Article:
„Zero Trust Network” – various implementation concepts

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At one point, it was realized that the current approach to security, assuming a certain “edge” of the network – the division into “us” and “them” – is not working. Furthermore – users, systems or services running within our network should not be automatically trusted.

This happened for 2 reasons:

  • There data breaches when hackers who passed through edge firewalls were able to pass through internal systems without much resistance are widespread

  • The “edge” itself – understood as a border, is no longer clearly defined. Applications and data stores reside locally and in the cloud, and users can access them from multiple devices and locations. Often bypassing the central point of security.

The terms Zero Trust, Zero Trust Network or Zero Trust Architecture, coined by a security analyst at Forrester Research, refer to the concept of network security based on 3 principles:

  • Never trust.

  • Always verify.

  • Constantly monitor.

The terms Zero Trust, Zero Trust Network or Zero Trust Architecture, coined by a security analyst at Forrester Research, refer to the concept of network security based on 3 principles:

The assumption is that you should verify everyone and everything trying to connect to your systems before granting access. There are several main ways to implement a zero-trust approach in a corporate network to allow internal and external users to access services and applications – with several layers of security.

By the way … defense-in-depth again.

  • Traditional VPNs
    They remain the illusion of a zero-trust approach, but only provide one level of access – authenticate – can user access or not? They lack the necessary levels of authorization. Older VPNs can also cause scalability and bandwidth issues with too many mobile users. Always active – always-on-VPN, which requires device and user authentication, provides results similar to ZTNA.

  • Providing web applications via Web Application Firewall (WAF)  Reverse-proxy application layer firewall. WAF allows you to apply different levels of user verification depending on the type of application and access level. In addition, it provides API protocol protection and support with constantly updated exploit database. Since protected services are still visible to attackers on the public Internet, the security level is equal to the effectiveness of WAF.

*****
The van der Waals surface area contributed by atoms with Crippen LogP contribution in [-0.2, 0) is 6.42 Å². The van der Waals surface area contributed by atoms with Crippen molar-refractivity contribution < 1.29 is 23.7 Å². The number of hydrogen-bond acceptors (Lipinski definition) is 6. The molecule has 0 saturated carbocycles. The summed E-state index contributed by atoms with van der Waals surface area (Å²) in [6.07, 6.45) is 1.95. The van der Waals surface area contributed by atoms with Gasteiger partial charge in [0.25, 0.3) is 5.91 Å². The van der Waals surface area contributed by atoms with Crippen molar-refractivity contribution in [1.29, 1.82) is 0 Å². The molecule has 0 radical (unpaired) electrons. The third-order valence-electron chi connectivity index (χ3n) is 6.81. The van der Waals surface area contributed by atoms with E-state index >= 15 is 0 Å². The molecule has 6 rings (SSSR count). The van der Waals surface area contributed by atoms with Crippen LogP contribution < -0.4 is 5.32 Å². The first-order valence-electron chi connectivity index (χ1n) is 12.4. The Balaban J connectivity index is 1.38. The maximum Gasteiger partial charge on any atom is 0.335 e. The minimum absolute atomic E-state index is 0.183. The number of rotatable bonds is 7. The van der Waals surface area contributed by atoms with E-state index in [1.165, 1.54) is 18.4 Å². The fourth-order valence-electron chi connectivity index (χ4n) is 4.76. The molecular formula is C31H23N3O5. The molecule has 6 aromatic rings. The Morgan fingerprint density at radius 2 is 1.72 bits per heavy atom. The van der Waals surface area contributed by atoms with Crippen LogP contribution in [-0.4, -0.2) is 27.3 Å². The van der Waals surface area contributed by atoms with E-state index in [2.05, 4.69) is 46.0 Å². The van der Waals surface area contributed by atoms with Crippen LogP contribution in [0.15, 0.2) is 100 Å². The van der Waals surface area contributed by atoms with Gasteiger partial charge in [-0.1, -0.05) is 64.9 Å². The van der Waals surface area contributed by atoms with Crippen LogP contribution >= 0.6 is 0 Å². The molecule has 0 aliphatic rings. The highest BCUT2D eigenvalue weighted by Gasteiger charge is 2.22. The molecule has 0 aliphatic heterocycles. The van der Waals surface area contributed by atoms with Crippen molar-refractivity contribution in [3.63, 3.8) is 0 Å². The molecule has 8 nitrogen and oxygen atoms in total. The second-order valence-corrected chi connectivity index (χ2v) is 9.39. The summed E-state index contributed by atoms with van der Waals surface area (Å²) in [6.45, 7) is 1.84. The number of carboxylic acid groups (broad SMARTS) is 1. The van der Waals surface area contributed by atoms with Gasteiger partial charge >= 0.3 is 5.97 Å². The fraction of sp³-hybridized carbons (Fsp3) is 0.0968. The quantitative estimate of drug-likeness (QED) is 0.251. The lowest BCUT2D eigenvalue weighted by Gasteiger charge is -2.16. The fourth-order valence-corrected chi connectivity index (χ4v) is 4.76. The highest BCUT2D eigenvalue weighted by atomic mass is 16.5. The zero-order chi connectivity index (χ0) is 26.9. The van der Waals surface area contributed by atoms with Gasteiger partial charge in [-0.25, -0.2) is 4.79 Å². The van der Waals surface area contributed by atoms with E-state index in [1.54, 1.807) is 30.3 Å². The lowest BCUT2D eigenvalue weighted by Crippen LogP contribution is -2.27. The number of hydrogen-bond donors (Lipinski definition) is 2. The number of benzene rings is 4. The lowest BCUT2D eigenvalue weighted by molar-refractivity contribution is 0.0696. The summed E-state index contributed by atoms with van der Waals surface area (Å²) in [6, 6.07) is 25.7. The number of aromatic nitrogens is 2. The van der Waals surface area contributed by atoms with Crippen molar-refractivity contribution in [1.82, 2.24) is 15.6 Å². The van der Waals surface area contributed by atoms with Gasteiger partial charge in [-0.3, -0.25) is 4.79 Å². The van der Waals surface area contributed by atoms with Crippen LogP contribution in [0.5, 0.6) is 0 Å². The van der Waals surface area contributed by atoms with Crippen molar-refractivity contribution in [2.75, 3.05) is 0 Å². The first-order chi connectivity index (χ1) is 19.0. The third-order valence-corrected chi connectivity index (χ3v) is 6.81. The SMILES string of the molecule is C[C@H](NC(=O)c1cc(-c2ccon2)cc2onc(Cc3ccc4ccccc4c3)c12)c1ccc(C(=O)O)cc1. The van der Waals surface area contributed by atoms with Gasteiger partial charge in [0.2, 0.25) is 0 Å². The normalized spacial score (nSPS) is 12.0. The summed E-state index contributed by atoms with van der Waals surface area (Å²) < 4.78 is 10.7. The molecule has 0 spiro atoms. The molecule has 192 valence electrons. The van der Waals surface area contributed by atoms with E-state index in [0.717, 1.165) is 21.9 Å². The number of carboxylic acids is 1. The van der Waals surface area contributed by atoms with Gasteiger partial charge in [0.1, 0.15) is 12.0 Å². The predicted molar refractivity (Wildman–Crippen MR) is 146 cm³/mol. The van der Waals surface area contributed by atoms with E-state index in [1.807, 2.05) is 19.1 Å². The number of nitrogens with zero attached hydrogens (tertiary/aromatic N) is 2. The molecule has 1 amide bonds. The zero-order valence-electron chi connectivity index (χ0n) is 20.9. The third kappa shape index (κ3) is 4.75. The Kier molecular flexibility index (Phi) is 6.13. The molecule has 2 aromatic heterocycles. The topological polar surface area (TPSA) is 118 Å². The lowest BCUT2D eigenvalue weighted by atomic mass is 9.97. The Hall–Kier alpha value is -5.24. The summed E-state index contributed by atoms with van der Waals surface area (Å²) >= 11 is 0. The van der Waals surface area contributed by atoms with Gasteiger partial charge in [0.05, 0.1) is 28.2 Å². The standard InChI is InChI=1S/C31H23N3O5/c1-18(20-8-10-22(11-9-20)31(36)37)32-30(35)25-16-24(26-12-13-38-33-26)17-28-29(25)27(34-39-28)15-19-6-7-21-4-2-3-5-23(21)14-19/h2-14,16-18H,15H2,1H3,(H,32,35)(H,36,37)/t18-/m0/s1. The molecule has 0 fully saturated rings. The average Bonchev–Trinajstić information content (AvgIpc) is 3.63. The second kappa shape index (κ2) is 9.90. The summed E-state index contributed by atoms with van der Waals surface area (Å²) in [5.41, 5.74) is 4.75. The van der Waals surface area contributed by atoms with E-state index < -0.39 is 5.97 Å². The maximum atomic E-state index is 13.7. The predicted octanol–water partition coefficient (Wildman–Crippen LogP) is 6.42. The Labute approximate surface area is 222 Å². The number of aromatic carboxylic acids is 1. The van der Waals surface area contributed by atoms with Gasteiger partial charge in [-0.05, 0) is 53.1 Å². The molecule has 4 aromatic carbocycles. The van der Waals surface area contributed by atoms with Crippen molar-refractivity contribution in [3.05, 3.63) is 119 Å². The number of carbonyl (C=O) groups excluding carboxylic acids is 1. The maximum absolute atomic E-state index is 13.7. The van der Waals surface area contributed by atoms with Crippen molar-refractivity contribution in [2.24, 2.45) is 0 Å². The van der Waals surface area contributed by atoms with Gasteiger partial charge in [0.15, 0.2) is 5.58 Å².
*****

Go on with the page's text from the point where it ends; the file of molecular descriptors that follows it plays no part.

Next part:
• Virtual Desktop Infrastructure (VDI) 
    Providing users on unmanaged devices with access to a selected set of applications. By providing a projection of the work desktop, we ‘project’ the corporate desktop policy at everyone. Currently, locally hosted VDI is giving way to Desktop-as-a-Service, which is offered by large cloud providers such as Amazon Web Services (AWS) and Microsoft Azure. They provide a set of security mechanisms for applications and data stored inside.

  • Remote Browser Isolation (RBI) 
    Browser isolation provides a security layer for accessing applications over the Internet. In this case, the browser session itself is rendered from the end user’s device and from the cloud service providing isolation on both sides. The user sees the projection of the application and website, and any risk of an attack on the end device is neutralized at the browser level in the cloud service.

  • DMZ – Demilitarized Zones 
    Displaying digital business applications in traditional demilitarized zones remains an alternative. The key advantage is the need to “exit” the DMZ after the application is infected. However, demilitarized zones provide limited isolation from modern attacks – usually as effective as the level of WAF protecting it. In addition, DMZs still leave the application discoverable to all attackers.

  • Content Delivery Network (CDN) 
    This is another substitute for ZT. CDNs can absorb DDoS attacks, reduce noise and threats associated with bot attacks, and protect your site from deleting assets from it. They usually also have WAF built into them. However, they do not provide adequate protection at the application level or anonymity.

  • API Gateway 
    Applications that do not require full, interactive connectivity to the Internet, but instead only provide APIs to the public Internet, can be protected by the API Gateway. API gateways enforce authentication, verify authorization, and mediate the correct use of application APIs. This is especially useful if the application does not have API security mechanisms. Most API gateways also provide logs of all activity via a native monitoring tool or integration with popular security information and event management (SIEM) tools. The best API Gateway are those that integrate with directory services and Single Sign On solutions.

We started with the authentication of the user – he confirmed his identity in one place and had access to all resources. Later, authorization was added – the user had the ability to access designated resources. Zero Trust is a call to leverage microsegmentation and inner authentication and authorization based on user roles, locations, and other data to answer one question.

Whether or not to trust a user, machine, or application seeking access to a specific part of the enterprise?

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